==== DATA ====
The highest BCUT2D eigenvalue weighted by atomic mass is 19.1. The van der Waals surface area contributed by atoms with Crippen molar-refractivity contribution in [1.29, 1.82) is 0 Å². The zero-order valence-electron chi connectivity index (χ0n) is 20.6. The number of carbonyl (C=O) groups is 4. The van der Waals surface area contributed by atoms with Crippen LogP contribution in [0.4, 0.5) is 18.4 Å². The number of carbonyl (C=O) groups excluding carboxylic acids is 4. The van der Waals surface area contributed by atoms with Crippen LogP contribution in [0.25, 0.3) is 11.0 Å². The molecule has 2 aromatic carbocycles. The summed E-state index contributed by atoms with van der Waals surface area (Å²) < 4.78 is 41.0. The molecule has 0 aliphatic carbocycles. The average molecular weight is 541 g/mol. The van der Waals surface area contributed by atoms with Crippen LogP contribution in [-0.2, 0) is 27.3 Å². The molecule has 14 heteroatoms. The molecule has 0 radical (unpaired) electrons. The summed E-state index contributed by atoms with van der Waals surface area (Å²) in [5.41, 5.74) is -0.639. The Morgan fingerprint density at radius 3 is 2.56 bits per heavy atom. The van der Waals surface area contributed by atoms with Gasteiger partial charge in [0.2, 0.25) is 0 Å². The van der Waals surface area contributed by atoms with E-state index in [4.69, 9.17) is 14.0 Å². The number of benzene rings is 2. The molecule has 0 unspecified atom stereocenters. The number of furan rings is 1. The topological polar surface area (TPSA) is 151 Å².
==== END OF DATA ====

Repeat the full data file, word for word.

The highest BCUT2D eigenvalue weighted by atomic mass is 19.1. The van der Waals surface area contributed by atoms with Crippen molar-refractivity contribution in [1.29, 1.82) is 0 Å². The zero-order valence-electron chi connectivity index (χ0n) is 20.6. The number of carbonyl (C=O) groups is 4. The van der Waals surface area contributed by atoms with Crippen LogP contribution in [0.4, 0.5) is 18.4 Å². The number of carbonyl (C=O) groups excluding carboxylic acids is 4. The van der Waals surface area contributed by atoms with Crippen LogP contribution in [0.25, 0.3) is 11.0 Å². The molecule has 2 aromatic carbocycles. The summed E-state index contributed by atoms with van der Waals surface area (Å²) < 4.78 is 41.0. The molecule has 0 aliphatic carbocycles. The average molecular weight is 541 g/mol. The van der Waals surface area contributed by atoms with Crippen LogP contribution in [-0.2, 0) is 27.3 Å². The molecule has 14 heteroatoms. The molecule has 0 radical (unpaired) electrons. The summed E-state index contributed by atoms with van der Waals surface area (Å²) in [5.41, 5.74) is -0.639. The Morgan fingerprint density at radius 3 is 2.56 bits per heavy atom. The van der Waals surface area contributed by atoms with Gasteiger partial charge in [0.2, 0.25) is 0 Å². The van der Waals surface area contributed by atoms with E-state index in [4.69, 9.17) is 14.0 Å². The number of benzene rings is 2. The molecule has 0 unspecified atom stereocenters. The number of furan rings is 1. The topological polar surface area (TPSA) is 151 Å².